Police had more than an idea...in fact, they thought they had enough evidence to arrest Marni Yang...a pattern of jealous threats...a relationship with Shaun Gayle...ties to a 9mm handgun, and books on how to make a silencer. But that was not enough for the prosecutor in the case, Lake County, Illinois state attorney Michael Waller.
Attorney Waller: One of the questions I asked was, "Can we put Marni Yang anywhere near Deerfield on the October morning of the murder?" And they said, "No," and I said, "Okay, well, that's a problem."
And there was another problem.
Attorney Waller: We don't have any physical evidence tying her to the scene.
Rob Stafford: Blood, hair anything like that?
Attorney Waller: No, there's no physical evidence.
They had only half of the twin pillars of a circumstantial case: motive...Marni's anger at how she badly she felt Shaun treated her...and jealousy of Rhoni Reuter, his most public girlfriend, who would soon have his baby. But if they had motive, they lacked proof Marni Yang had the opportunity to commit the crime.
Police Chief Sliozis: So there was that gray area where we had several conversations, "What more do you need? What can we try? Where do we go from here?"
Attorney Waller: And when we discussed it, we said, "You know, have you checked all potential avenues–you know rental cars–disposable cell phones?" Which is what they did.
Police searched a rental car database and found that even though Marni owned a car, she'd rented a black Volkswagen and returned it a few hours after the homicide...the same color car seen at the crime scene. What's more, a check of gas station surveillance video showed a black VW coming and going near Rhoni's condo around the time of the murder. And one more piece of evidence...the rental record listed a contact number...which detectives discovered was for a disposable cell phone bought at a Wal-Mart a week earlier by Marni Yang.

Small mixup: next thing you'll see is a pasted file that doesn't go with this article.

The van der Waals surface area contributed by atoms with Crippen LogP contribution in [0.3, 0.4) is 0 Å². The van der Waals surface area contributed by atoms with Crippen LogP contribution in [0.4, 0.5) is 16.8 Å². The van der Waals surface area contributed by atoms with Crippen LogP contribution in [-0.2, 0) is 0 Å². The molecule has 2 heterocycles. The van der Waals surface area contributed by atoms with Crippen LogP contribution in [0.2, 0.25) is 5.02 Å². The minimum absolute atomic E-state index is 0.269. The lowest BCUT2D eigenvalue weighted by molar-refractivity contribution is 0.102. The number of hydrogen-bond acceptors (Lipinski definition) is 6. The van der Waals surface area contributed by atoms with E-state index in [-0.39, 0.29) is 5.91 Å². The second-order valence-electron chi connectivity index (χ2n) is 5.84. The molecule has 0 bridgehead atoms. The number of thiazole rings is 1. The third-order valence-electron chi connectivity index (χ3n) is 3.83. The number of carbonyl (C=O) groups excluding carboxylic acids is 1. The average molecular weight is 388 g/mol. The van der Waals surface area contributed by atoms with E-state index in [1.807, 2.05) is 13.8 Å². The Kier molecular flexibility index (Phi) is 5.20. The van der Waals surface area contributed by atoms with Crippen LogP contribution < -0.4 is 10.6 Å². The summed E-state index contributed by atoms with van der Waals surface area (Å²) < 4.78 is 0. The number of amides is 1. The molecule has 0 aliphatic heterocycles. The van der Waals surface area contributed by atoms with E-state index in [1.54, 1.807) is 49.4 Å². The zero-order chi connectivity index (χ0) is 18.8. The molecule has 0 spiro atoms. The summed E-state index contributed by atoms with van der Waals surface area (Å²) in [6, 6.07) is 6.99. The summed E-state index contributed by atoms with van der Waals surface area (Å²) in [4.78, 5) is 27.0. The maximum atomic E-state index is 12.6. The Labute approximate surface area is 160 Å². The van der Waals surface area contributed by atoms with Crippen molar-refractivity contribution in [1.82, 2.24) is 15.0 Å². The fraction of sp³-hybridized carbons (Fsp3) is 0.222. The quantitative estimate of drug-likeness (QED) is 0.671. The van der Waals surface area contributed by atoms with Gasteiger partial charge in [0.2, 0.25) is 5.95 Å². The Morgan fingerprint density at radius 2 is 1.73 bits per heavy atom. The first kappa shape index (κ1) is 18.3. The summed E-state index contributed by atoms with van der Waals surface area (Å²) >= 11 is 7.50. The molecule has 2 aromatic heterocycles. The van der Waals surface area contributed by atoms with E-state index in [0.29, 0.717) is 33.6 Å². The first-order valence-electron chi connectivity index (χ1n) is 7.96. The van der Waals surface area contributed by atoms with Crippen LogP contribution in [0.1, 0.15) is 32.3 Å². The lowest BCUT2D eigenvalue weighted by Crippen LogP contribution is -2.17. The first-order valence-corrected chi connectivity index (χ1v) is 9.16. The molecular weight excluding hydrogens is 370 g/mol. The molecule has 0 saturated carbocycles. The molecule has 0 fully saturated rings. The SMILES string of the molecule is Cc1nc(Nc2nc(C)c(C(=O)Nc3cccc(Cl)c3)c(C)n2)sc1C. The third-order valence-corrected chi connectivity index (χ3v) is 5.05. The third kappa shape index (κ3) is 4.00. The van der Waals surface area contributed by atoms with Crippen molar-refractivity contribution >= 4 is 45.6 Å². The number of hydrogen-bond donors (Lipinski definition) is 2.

Attorney Waller: And there was at least one call that placed her in the vicinity of Deerfield on the day of the murder.
Rob Stafford: She has motive. Now you have opportunity.
Attorney Waller: Right.
But the prosecutor wanted even more. It was time for a sting.
Almost a year had passed since Rhoni Reuter and her unborn baby were killed...and still no arrest. The prosecutor wanted more proof Marni Yang had committed the crime before she could be arrested. Investigators knew Marni had a history of sharing private details with friends...so the Deerfield police...along with the Lake county, Illinois major crimes task force...decided to try to catch Marni talking about the shooting. After spending months preparing a wiretap, they brought in one of Marni's closest friends...who'd been questioned before...soon after the murder.